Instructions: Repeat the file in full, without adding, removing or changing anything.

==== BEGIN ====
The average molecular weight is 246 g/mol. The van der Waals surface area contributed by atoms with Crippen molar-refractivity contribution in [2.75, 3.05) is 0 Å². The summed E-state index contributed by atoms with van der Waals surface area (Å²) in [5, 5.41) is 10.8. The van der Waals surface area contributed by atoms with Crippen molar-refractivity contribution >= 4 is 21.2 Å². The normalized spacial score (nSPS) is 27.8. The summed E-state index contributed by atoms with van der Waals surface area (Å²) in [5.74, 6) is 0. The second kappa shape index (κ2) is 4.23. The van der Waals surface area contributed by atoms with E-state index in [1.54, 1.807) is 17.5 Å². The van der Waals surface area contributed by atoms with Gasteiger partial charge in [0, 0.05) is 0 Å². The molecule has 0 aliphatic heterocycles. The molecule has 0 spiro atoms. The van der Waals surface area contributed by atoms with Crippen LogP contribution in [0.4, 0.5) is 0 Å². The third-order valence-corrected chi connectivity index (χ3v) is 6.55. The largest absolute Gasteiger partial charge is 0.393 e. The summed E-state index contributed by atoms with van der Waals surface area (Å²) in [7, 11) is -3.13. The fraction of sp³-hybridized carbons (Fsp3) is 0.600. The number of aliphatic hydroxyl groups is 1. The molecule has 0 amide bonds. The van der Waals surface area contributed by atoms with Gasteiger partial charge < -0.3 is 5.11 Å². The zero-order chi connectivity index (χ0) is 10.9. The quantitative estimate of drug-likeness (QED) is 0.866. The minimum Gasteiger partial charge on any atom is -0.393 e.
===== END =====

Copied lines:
The average molecular weight is 246 g/mol. The van der Waals surface area contributed by atoms with Crippen molar-refractivity contribution in [2.75, 3.05) is 0 Å². The summed E-state index contributed by atoms with van der Waals surface area (Å²) in [5, 5.41) is 10.8. The van der Waals surface area contributed by atoms with Crippen molar-refractivity contribution >= 4 is 21.2 Å². The normalized spacial score (nSPS) is 27.8. The summed E-state index contributed by atoms with van der Waals surface area (Å²) in [5.74, 6) is 0. The second kappa shape index (κ2) is 4.23. The van der Waals surface area contributed by atoms with E-state index in [1.54, 1.807) is 17.5 Å². The van der Waals surface area contributed by atoms with Gasteiger partial charge in [0, 0.05) is 0 Å². The molecule has 0 aliphatic heterocycles. The molecule has 0 spiro atoms. The van der Waals surface area contributed by atoms with Crippen LogP contribution in [0.4, 0.5) is 0 Å². The third-order valence-corrected chi connectivity index (χ3v) is 6.55. The largest absolute Gasteiger partial charge is 0.393 e. The summed E-state index contributed by atoms with van der Waals surface area (Å²) in [7, 11) is -3.13. The fraction of sp³-hybridized carbons (Fsp3) is 0.600. The number of aliphatic hydroxyl groups is 1. The molecule has 0 amide bonds. The van der Waals surface area contributed by atoms with Gasteiger partial charge < -0.3 is 5.11 Å². The zero-order chi connectivity index (χ0) is 10.9. The quantitative estimate of drug-likeness (QED) is 0.866. The minimum Gasteiger partial charge on any atom is -0.393 e.